Aquion is targeting different global markets through its various applications-rural electrification in Africa, weak grids in India, US and European grid arbitrage, as well as renewables integration worldwide.

Towards the end of 2012 Aquion entered pilot manufacturing of its batteries to meet demand for the various demonstration projects where it is sampling its batteries with potential customers. The company is now focusing on microgrid and off-grid opportunities for its batteries, where energy storage, integrated with solar, can be used instead of diesel power generation backup. The company is looking at south-east Asia, Australia, India as well as the US, where micro-grid markets are driven by the military and mission critical facilities, or even as back-up power support during extreme weather conditions. The company aims to work with system integrators and is looking for partners to sample its batteries so that the batteries can be introduced to the market as part of off-grid and microgrid energy storage systems.

Aquion then aims to shift into high-volume production to supply utility-scale projects and demand. The utility market will require batteries in much higher quantities while the microgrid and off-grid markets will provide manageable demand ahead of the company scaling production.

Ambri (formerly Liquid Metal Battery Technology) is targeting grid-scale opportunities for energy storage provided by the increased use of solar and wind. Ambri, which was spun out from Massachusetts Institute of Technology (MIT) in 2010, is backed by investors that include Bill Gates, Total and Khosla Ventures. The company is bringing to market an all-liquid battery – a process known as reversible ambi-polar electrolysis. The design avoids cycle-to-cycle capacity fade. This is because the electrodes are reconstituted with each charge through an alloying/de-alloying process, enabling the battery to exceed 70% round-trip efficiency without degradation.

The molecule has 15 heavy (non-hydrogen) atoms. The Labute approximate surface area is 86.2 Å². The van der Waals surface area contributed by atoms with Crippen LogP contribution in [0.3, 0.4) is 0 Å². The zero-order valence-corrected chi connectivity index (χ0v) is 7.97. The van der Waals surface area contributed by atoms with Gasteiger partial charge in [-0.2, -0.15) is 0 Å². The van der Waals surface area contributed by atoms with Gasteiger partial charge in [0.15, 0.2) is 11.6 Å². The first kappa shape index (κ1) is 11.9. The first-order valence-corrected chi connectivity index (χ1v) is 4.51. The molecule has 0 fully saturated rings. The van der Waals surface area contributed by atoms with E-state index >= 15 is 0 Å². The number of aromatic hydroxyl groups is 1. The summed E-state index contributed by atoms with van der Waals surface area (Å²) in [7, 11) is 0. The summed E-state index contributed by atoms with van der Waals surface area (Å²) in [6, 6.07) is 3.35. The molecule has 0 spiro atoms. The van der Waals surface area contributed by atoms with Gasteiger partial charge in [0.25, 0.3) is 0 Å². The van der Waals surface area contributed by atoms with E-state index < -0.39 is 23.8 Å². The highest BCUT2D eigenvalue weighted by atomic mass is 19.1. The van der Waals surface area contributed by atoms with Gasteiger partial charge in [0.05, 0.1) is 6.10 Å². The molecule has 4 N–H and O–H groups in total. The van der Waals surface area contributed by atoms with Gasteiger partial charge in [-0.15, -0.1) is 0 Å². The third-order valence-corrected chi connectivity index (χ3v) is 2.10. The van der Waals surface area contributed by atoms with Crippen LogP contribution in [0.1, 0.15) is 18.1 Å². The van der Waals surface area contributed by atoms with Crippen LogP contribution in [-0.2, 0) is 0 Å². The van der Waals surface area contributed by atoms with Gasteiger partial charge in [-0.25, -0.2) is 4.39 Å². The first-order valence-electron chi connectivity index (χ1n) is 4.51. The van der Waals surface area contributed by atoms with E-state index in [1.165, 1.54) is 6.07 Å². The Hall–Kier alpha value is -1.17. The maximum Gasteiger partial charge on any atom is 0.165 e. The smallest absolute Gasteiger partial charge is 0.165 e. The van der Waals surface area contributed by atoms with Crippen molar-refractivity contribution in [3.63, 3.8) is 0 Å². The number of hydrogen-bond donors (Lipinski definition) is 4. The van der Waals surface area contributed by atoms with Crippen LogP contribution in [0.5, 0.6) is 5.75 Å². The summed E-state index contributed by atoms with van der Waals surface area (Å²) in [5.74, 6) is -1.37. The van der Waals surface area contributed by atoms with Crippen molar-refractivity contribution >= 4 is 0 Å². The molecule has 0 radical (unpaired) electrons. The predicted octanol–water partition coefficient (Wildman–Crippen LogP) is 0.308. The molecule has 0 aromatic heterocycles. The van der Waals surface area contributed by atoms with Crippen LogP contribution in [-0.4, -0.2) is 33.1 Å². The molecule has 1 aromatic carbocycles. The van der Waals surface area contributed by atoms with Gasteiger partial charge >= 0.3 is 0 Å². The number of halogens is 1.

Ambri’s cells consist of a molten salt electrolyte that sits between a high density metal on the bottom and a low density metal on top, when heated to melting point. In a charged state, a thermodynamic driving force between the top metal layer and the bottom metal layer creates a cell voltage. The movement of the electrons through the cell generate enough heat to keep the battery at temperature. An additional advantage is that no thermal management or control is required, ensuring the battery’s simplicity. All components are based on abundant elements. Each cell is a 16-inch square unit containing about 1,200 Wh. The cells are then placed into 25 kW (100 kWh) refrigerator-sized modules. To produce commercial grid-scale storage battery banks Ambri will pack the modules into a 40-ft shipping container, rated at 500 kW and 2.0 MWh storage capacity.

Ambri’s strategy to commercialise its technology initially targets applications where large amounts of energy need to be stored and the battery can respond in milliseconds. This will potentially open up markets where Ambri can charge premium prices for storing and delivering electricity to the grid to make up for fluctuations in supply and demand, which will become more acute as more wind and solar power is installed.

To bring costs down, Ambri has a battery design that can be fabricated in existing factories using contract manufacturing.

The development of new battery technologies is risky. By exploiting abundant materials for their respective battery technologies, nascent players such as Ambi and Aquion are keeping cost at the forefront, because for intermittent renewables to become a mainstream form of energy generation, low-cost high performance storage technologies are going to be absolutely critical in the future.